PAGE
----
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SALT 2016 - Parashat Shofetim

Rav David Silverberg


Motzaei Shabbat

            The Torah in Parashat Shoftim reviews the laws of the arei miklat – the cities of refuge where people who accidentally killed would find protection from the victim’s vengeful relatives.  In discussing the topic of arei miklat, the Torah refers to this law with the phrase “devar ha-rotzei’ach” (literally, “the matter of the killer” – 19:4).  The Gemara in Masekhet Makkot (12b) infers from the word “devar,” which can mean “speech,” that the killer must verbally inform the people in the ir miklat where he seeks refuge that he had inadvertently killed as a result of negligence.  More specifically, the Gemara establishes that if the townspeople wish to treat the new arrival with honor – such as if he is a person of stature – he must inform them of why he had come to live with them, that he had negligently killed another person.

            This halakha perhaps reminds us of the need for complete honesty when we introspect and assess ourselves.  Often, we make the mistake of viewing ourselves the way we assume others view us.  At times, this results in harmful low self-esteem and overly harsh self-criticism, when people judge us unfairly without taking into account all the various different factors, of which only we ourselves are aware.  At other times, however, this results in too charitable an assessment.  When people accord us respect and honor, we can easily be misled into thinking too highly of ourselves, assuming that the respect shown to us reflects genuine stature and accomplishment.  The halakha regarding an inadvertent killer perhaps represents the need to remind ourselves of who we are when people treat us with respect.  Of course, we are not required to publicize our failings and shortcomings the way the inadvertent killer is required to inform the townspeople that he was guilty of criminal, fatal negligence.  Nevertheless, we might learn from this halakha to at very least “inform” ourselves of the truth, to remind ourselves that what people see and think of us is not always an accurate reflection of who we are.  The process of introspection requires making an honest assessment based on what we know of ourselves, rather than relying on the respect and compliments we receive from others as a basis for feeling content and satisfied with who we are.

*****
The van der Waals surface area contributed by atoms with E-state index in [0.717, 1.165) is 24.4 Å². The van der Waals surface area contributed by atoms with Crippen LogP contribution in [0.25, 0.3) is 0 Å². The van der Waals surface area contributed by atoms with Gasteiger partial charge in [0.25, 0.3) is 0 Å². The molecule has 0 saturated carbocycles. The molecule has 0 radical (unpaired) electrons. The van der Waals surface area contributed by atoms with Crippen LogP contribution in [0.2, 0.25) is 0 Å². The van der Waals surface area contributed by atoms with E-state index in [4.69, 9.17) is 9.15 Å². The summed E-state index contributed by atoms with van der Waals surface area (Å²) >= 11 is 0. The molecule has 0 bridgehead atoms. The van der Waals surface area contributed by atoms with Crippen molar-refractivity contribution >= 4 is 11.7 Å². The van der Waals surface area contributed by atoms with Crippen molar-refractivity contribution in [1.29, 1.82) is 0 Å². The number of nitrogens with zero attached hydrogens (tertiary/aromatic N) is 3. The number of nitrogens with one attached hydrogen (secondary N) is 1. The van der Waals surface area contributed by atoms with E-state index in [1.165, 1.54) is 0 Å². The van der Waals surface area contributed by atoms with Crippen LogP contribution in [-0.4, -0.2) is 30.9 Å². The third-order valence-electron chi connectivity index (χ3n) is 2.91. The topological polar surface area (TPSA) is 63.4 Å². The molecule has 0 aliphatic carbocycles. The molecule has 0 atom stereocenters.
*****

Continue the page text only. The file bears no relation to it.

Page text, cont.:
(Based on a sicha of the Tolna Rebbe)


            The Torah in Parashat Shoftim (20:19) issues the prohibition against cutting down fruit-bearing trees, which is the source for the well-known prohibition of bal tashchit – the wasteful destruction of food or other commodities. 

            There is considerable discussion among the halakhic authorities as to whether this prohibition applies to ownerless property.  While intuitively we might have assumed that the Torah forbids destroying usable property regardless of whether anybody legally owns it, the Rosh appears to suggest otherwise.  The context of the Rosh’s comments is a startling Mishna, in Masekhet Middot (1:2), which tells that in the times of the Beit Ha-mikdash, an official would circulate among the Leviyim who stood guard in the Temple throughout the night.  If the official noticed a guard sleeping, he whipped him, and even had the right to burn the guard’s clothes as punishment for his laxity.  The Rosh, in his commentary to Masekhet Tamid (28a), raises the question of why this punitive measure did not transgress the prohibition of bal tashchit, and he answers by invoking the principle of “hefker beit din hefker.”  This means that rabbinical authorities had the legal power to confiscate property or transfer it from one person to another when necessary.  The Rosh does not elaborate, but it appears that in his view, the prohibition of bal tashchit applies only when one destroys something which he or another person owns.  Hence, as Chazal felt it appropriate to allow destroying a sleeping guard’s clothing as a deterrent to laxity in guarding the Temple, they declared a sleeping guard’s garment to be hefker (ownerless), such that it was then permissible to destroy it.  And thus in the Rosh’s view, it seems, the law of bal tashchit applies only to property that is under somebody’s legal possession.